Psychol Health. 2015;30(3):284-300. doi: 10.1080/08870446.2014.971798. Epub 2014 Oct 27.
Lepore SJ1, Revenson TA, Roberts KJ, Pranikoff JR, Davey A.
This randomised trial tested (i) whether a home-based expressive writing (EW) intervention improves quality of life in patients with colorectal cancer (CRC) and (ii) whether the intervention is more beneficial for men or for people who feel constrained in disclosing cancer-related concerns and feelings.
Patients treated for CRC were randomised to an EW (n = 101) or control writing (CW; n = 92) group. Assessments were completed at 1 month pre- and post-intervention. Sex and perceived social constraints on disclosure were evaluated as moderators.
MAIN OUTCOME MEASURES:
Primary outcomes were depressive symptoms, sleep problems and quality of life indicators.
Eighty-one per cent of participants completed all writing assignments. Consistent with hypotheses, relative to the CW group, participants in the EW group expressed more negative emotion in writing and rated their writings as more meaningful, personal and emotionally revealing. There were no significant main effects of EW or moderating effects of sex or social constraints on outcomes.
Although EW is feasible to use with persons who have CRC, it was not effective as a stand-alone psychotherapeutic intervention. Neither was it more effective for men nor for people who felt they could not freely disclose cancer-related concerns and feelings.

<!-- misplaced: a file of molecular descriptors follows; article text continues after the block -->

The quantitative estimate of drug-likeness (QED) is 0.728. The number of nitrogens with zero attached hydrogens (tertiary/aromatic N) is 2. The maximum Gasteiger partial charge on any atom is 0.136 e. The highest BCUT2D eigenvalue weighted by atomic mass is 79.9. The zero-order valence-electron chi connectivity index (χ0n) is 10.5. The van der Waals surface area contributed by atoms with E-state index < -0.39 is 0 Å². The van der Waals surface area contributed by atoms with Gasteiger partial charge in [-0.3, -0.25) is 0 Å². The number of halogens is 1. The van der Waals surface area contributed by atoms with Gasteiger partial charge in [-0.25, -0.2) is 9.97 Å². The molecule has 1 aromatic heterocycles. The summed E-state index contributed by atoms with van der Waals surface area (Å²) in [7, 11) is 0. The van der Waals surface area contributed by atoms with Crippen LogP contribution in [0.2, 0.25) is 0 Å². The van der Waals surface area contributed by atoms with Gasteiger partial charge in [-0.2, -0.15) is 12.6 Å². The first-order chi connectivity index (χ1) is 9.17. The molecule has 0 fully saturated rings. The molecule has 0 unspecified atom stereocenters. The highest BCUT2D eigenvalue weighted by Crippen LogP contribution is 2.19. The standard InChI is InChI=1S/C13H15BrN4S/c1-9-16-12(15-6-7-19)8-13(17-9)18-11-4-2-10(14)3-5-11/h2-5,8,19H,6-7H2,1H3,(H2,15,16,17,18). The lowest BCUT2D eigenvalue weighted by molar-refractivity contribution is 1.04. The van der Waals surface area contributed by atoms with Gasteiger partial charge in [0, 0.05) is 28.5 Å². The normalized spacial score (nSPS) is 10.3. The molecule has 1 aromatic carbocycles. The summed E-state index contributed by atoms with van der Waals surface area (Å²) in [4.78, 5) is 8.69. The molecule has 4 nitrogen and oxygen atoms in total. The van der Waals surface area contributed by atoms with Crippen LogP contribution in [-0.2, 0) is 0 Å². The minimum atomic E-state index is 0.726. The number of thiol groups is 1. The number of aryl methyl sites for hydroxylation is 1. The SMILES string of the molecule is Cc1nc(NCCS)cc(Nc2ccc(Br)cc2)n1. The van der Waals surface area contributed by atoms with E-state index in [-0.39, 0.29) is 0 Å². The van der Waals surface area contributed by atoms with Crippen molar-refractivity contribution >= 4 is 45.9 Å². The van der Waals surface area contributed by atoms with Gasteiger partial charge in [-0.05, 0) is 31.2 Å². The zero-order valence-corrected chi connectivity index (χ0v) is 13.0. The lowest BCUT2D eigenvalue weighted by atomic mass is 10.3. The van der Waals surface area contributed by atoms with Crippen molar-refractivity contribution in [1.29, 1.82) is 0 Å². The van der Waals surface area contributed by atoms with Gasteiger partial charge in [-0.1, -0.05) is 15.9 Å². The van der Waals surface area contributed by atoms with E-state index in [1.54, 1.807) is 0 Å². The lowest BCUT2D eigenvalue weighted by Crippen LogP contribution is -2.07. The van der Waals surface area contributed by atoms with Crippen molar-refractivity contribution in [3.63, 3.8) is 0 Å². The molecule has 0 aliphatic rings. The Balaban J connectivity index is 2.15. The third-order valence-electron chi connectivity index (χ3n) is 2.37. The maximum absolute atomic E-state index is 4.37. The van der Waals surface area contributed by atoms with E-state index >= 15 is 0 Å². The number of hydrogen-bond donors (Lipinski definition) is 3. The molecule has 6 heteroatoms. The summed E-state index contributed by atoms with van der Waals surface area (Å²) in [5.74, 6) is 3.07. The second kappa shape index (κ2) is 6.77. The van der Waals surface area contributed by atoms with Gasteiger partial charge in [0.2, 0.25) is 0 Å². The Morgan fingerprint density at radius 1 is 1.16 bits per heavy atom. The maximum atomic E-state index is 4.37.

Health Psychol Rev. 2014;8(3):339-61. doi: 10.1080/17437199.2014.882007. Epub 2014 Feb 18.
Merz EL1, Fox RS, Malcarne VL.
Decades of research have suggested that expressive writing produces physical and psychological benefits in controlled laboratory experiments among healthy college students. This work has been extended to clinical and medical populations, including cancer patients. Although expressive writing could be a promising and inexpensive intervention for this population, the effects have not been systematically examined in oncology samples. A systematic review using PRISMA guidelines was conducted for experimental trials of cancer patients who participated in an expressive writing intervention. PsycINFO and PubMed/Medline were searched for peer-reviewed studies. Thirteen articles met the inclusion/exclusion criteria. Although the majority of the intervention effects were null, there were several main effects for expressive writing on sleep, pain, and general physical and psychological symptoms. Several moderators were identified, suggesting that expressive writing may be more or less beneficial based on individual characteristics such as social constraints. The reviewed studies were limited due to representativeness of the samples, performance, detection and patient-reported outcomes biases, and heterogeneity of the intervention protocol and writing prompts. Future studies with rigorous designs are needed to determine whether expressive writing is therapeutically effective in cancer patients.